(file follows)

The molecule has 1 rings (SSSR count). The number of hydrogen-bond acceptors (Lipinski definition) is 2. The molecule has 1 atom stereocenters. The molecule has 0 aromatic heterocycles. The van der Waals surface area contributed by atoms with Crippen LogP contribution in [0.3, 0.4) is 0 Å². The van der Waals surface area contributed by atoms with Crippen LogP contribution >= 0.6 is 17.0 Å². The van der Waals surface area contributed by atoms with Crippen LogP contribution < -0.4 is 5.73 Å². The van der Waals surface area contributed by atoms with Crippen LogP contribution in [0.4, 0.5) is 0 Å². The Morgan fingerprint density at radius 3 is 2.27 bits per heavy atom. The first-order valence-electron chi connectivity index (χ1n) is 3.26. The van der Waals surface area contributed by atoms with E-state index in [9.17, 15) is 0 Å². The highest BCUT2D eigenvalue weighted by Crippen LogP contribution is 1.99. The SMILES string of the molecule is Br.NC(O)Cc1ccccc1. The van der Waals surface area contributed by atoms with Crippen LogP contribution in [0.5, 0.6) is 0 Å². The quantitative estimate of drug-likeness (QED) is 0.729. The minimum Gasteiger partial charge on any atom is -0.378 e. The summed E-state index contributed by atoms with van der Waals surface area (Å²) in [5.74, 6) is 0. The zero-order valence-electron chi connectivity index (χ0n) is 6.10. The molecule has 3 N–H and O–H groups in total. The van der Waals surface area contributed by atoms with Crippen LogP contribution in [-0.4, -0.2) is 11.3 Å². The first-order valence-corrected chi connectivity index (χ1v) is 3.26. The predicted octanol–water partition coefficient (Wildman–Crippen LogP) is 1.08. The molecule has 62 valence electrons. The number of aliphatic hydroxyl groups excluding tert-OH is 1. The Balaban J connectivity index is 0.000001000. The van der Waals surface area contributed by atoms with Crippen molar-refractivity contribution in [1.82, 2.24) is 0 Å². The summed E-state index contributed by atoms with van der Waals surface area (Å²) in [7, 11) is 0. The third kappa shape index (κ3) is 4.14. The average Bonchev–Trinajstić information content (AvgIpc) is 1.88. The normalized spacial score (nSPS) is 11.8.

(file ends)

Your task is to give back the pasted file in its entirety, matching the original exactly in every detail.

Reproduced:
The molecule has 1 rings (SSSR count). The number of hydrogen-bond acceptors (Lipinski definition) is 2. The molecule has 1 atom stereocenters. The molecule has 0 aromatic heterocycles. The van der Waals surface area contributed by atoms with Crippen LogP contribution in [0.3, 0.4) is 0 Å². The van der Waals surface area contributed by atoms with Crippen LogP contribution >= 0.6 is 17.0 Å². The van der Waals surface area contributed by atoms with Crippen LogP contribution < -0.4 is 5.73 Å². The van der Waals surface area contributed by atoms with Crippen LogP contribution in [0.4, 0.5) is 0 Å². The Morgan fingerprint density at radius 3 is 2.27 bits per heavy atom. The first-order valence-electron chi connectivity index (χ1n) is 3.26. The van der Waals surface area contributed by atoms with E-state index in [9.17, 15) is 0 Å². The highest BCUT2D eigenvalue weighted by Crippen LogP contribution is 1.99. The SMILES string of the molecule is Br.NC(O)Cc1ccccc1. The van der Waals surface area contributed by atoms with Crippen LogP contribution in [0.5, 0.6) is 0 Å². The quantitative estimate of drug-likeness (QED) is 0.729. The minimum Gasteiger partial charge on any atom is -0.378 e. The summed E-state index contributed by atoms with van der Waals surface area (Å²) in [5.74, 6) is 0. The zero-order valence-electron chi connectivity index (χ0n) is 6.10. The molecule has 3 N–H and O–H groups in total. The van der Waals surface area contributed by atoms with Crippen LogP contribution in [-0.4, -0.2) is 11.3 Å². The first-order valence-corrected chi connectivity index (χ1v) is 3.26. The predicted octanol–water partition coefficient (Wildman–Crippen LogP) is 1.08. The molecule has 62 valence electrons. The number of aliphatic hydroxyl groups excluding tert-OH is 1. The Balaban J connectivity index is 0.000001000. The van der Waals surface area contributed by atoms with Crippen molar-refractivity contribution in [1.82, 2.24) is 0 Å². The summed E-state index contributed by atoms with van der Waals surface area (Å²) in [7, 11) is 0. The third kappa shape index (κ3) is 4.14. The average Bonchev–Trinajstić information content (AvgIpc) is 1.88. The normalized spacial score (nSPS) is 11.8.